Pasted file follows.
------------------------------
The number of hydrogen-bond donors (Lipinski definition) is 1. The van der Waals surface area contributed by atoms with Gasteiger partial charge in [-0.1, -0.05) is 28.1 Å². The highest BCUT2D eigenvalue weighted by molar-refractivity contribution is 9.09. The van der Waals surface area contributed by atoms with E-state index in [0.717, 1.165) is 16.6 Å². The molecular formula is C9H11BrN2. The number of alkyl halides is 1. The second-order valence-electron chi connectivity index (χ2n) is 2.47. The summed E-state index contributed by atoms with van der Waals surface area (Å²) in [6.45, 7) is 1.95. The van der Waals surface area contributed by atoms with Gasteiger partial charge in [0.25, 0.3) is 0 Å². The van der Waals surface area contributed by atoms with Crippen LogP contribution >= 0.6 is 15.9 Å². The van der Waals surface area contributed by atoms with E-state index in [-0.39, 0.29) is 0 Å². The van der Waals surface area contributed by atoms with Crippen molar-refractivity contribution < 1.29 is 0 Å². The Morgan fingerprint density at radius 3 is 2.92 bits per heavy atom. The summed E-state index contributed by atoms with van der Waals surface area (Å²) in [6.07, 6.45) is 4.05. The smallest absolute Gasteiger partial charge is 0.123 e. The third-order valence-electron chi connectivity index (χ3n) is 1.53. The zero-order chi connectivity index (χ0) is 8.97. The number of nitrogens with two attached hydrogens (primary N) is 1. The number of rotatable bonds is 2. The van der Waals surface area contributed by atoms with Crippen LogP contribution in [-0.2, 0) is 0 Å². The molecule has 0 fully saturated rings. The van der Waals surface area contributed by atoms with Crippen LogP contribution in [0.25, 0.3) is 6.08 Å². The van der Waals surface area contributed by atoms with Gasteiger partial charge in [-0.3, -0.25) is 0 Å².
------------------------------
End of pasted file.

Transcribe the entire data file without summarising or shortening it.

The number of hydrogen-bond donors (Lipinski definition) is 1. The van der Waals surface area contributed by atoms with Gasteiger partial charge in [-0.1, -0.05) is 28.1 Å². The highest BCUT2D eigenvalue weighted by molar-refractivity contribution is 9.09. The van der Waals surface area contributed by atoms with E-state index in [0.717, 1.165) is 16.6 Å². The molecular formula is C9H11BrN2. The number of alkyl halides is 1. The second-order valence-electron chi connectivity index (χ2n) is 2.47. The summed E-state index contributed by atoms with van der Waals surface area (Å²) in [6.45, 7) is 1.95. The van der Waals surface area contributed by atoms with Gasteiger partial charge in [0.25, 0.3) is 0 Å². The van der Waals surface area contributed by atoms with Crippen LogP contribution >= 0.6 is 15.9 Å². The van der Waals surface area contributed by atoms with E-state index in [-0.39, 0.29) is 0 Å². The van der Waals surface area contributed by atoms with Crippen molar-refractivity contribution < 1.29 is 0 Å². The Morgan fingerprint density at radius 3 is 2.92 bits per heavy atom. The summed E-state index contributed by atoms with van der Waals surface area (Å²) in [6.07, 6.45) is 4.05. The smallest absolute Gasteiger partial charge is 0.123 e. The third-order valence-electron chi connectivity index (χ3n) is 1.53. The zero-order chi connectivity index (χ0) is 8.97. The number of nitrogens with two attached hydrogens (primary N) is 1. The number of rotatable bonds is 2. The van der Waals surface area contributed by atoms with Crippen LogP contribution in [-0.2, 0) is 0 Å². The molecule has 0 fully saturated rings. The van der Waals surface area contributed by atoms with Crippen LogP contribution in [0.25, 0.3) is 6.08 Å². The van der Waals surface area contributed by atoms with Gasteiger partial charge in [-0.3, -0.25) is 0 Å².